See Windows 10’s new look: Microsoft’s Fluent Design System in action
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Windows, but with a fresh face
Windows 10 will soon look and feel different, courtesy of Microsoft’s new Fluent Design System.
The Fluent Design System will overhaul the OS not only to be more visually appealing, but also to make its interfaces more intuitive to use.
Building on the touch-first ethos of Microsoft’s earlier Project Neon, the Fluent Design System is aimed at creating an OS that works across all sorts of Windows devices, encompassing PCs, phones, tablets, and VR and AR headsets.
The overhaul will add a design that is more distinctive than Project Neon, adding light, depth, motion, and the quality of physical materials to Windows’ UI and apps. UI elements will also scale to remain usable across different devices, whether displayed on a widescreen monitor or a pocket-sized phone.
This new look will be phased in over time, with the first iteration of Fluent design already popping up in some apps, and due to be more widely introduced with the release of the Fall Creators Update in October. Fluent Design will not just inform the look and feel of Windows, but Microsoft has also released guidelines so third-party developers can incorporate it into their software.
Here’s what Microsoft’s Fluent Design System looks like.
A revealing UI
Part of the ‘Light’ element of Fluent Design, Reveal is the name given to the glow given off by the cursor that highlights borders and other elements of the interface as the cursor moves over them, as demonstrated here in the People app. The cursor also pulses with light when the user clicks or taps.
The effect is also due to be added to the Start Menu and the Taskbar.
Lighting up controls
A Microsoft mock-up shows how Fluent Design’s Light feature could be used to highlight the controls in a 360-degree video.
Finger on the pulse
Another Microsoft demo, highlighting the Reveal glow and the pulse of light when tapping on tiles.
Here is a mock-up of how the People app could use animation and the Reveal effect to create a more intuitive and visually pleasing experience.
This orange box is an example of Acrylic, the first and only material to be introduced by Microsoft to date. It has the look of frosted plastic, a translucent material made almost opaque by a grainy Gaussian blur.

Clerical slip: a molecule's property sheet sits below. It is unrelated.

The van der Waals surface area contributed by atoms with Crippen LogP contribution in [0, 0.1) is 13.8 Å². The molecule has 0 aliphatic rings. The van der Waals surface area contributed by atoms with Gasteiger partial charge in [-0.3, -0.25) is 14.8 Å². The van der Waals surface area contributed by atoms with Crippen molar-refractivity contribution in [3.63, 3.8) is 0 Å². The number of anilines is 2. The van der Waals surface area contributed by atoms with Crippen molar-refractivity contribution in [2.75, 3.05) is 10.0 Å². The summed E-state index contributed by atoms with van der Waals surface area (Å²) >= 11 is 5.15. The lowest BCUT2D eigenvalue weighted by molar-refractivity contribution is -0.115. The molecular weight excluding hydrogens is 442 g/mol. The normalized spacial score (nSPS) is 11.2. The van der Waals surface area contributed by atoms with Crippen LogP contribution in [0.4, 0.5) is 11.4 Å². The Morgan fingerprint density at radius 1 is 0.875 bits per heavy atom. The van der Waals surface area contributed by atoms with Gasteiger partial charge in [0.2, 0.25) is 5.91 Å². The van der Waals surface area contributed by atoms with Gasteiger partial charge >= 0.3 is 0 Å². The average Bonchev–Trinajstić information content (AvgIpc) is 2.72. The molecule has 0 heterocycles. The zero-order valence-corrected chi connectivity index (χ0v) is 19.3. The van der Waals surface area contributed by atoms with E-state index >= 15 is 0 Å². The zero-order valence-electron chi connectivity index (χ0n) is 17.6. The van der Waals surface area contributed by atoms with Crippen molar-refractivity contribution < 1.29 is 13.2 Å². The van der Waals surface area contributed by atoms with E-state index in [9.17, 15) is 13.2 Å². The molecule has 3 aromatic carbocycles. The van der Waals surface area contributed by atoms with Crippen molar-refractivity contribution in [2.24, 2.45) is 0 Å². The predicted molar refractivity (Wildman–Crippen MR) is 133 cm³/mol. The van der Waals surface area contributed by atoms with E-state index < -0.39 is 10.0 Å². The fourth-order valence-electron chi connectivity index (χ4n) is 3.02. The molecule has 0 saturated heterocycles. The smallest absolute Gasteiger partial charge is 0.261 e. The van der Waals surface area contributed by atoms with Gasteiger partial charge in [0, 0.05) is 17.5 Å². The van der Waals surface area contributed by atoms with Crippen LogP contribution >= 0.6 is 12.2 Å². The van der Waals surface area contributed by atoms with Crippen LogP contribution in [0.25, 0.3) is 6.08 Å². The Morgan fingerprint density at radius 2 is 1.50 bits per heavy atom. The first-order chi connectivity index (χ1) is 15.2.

It can be used throughout app interfaces, with developers adjusting its appearance, color and opacity. Where computers have a sufficiently powerful GPU, pixel shaders will be used to improve the look of the translucent borders and other material effects.
Acrylic in action
Here you can see Acrylic as the background to the Start Menu.
Maps gets material
In the Maps app, the edge of the map is visible through the translucent Acrylic material used for the bar at the top of the Window. Acrylic can also be found in Photos, Maps and Calculator.
Fluent Design in motion
An example of the type of animation that typifies the Motion facet of the Fluent Design System.
As the user scrolls down in the Groove Music App, the playlist cover shrinks, allowing the user to focus on the song listings. You can also see the Acrylic material at the top of the page.
To focus the user’s attention and create an aesthetically pleasing effect, certain elements of the interface will play with perspective, as can be seen from this parallax scrolling in the image when scrolling down in the Windows Store.
An example of how animation could be used to transition smoothly between menus in Windows 10’s forthcoming Timeline feature.
A variety of animations are used to convey information in this Microsoft mock-up of a dashboard using Fluent Design.
Here’s Microsoft’s demo of a simple animation in a voice recorder app.
Microsoft hasn’t rolled out many examples of how depth might be used in Fluent Design to date, but here is an a Microsoft mock-up showing how it could make information stand out in a calendar app.
Beneath the surface
Another demonstration of how depth could be used within apps from a Microsoft demo.
The write stuff
The Fluent Design ethos should result in Windows 10 apps having improved support for a wider range of inputs including voice, touch and digital pens.